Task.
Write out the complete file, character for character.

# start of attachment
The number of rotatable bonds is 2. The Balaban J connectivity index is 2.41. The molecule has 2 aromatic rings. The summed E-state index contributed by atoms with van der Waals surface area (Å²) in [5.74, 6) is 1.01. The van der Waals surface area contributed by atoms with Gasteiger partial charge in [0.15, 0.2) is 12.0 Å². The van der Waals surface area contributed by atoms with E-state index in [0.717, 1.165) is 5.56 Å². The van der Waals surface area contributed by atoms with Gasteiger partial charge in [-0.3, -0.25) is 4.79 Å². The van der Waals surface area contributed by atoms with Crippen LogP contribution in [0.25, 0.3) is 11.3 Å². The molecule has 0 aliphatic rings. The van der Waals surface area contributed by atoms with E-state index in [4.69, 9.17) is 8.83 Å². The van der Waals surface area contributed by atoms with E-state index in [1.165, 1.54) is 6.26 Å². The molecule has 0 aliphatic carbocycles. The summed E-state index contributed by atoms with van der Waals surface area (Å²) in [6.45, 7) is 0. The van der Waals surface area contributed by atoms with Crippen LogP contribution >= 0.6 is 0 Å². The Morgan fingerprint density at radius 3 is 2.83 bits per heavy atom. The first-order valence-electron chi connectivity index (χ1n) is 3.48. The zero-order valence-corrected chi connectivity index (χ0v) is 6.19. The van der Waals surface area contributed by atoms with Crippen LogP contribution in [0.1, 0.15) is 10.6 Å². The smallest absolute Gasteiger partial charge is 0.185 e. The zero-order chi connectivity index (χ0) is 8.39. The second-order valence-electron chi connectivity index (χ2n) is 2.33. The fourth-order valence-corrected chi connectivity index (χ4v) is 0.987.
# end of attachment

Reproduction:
The number of rotatable bonds is 2. The Balaban J connectivity index is 2.41. The molecule has 2 aromatic rings. The summed E-state index contributed by atoms with van der Waals surface area (Å²) in [5.74, 6) is 1.01. The van der Waals surface area contributed by atoms with Gasteiger partial charge in [0.15, 0.2) is 12.0 Å². The van der Waals surface area contributed by atoms with E-state index in [0.717, 1.165) is 5.56 Å². The van der Waals surface area contributed by atoms with Gasteiger partial charge in [-0.3, -0.25) is 4.79 Å². The van der Waals surface area contributed by atoms with Crippen LogP contribution in [0.25, 0.3) is 11.3 Å². The molecule has 0 aliphatic rings. The van der Waals surface area contributed by atoms with E-state index in [4.69, 9.17) is 8.83 Å². The van der Waals surface area contributed by atoms with E-state index in [1.165, 1.54) is 6.26 Å². The molecule has 0 aliphatic carbocycles. The summed E-state index contributed by atoms with van der Waals surface area (Å²) in [6.45, 7) is 0. The van der Waals surface area contributed by atoms with Crippen LogP contribution >= 0.6 is 0 Å². The Morgan fingerprint density at radius 3 is 2.83 bits per heavy atom. The first-order valence-electron chi connectivity index (χ1n) is 3.48. The zero-order valence-corrected chi connectivity index (χ0v) is 6.19. The van der Waals surface area contributed by atoms with Crippen LogP contribution in [0.1, 0.15) is 10.6 Å². The smallest absolute Gasteiger partial charge is 0.185 e. The zero-order chi connectivity index (χ0) is 8.39. The second-order valence-electron chi connectivity index (χ2n) is 2.33. The fourth-order valence-corrected chi connectivity index (χ4v) is 0.987.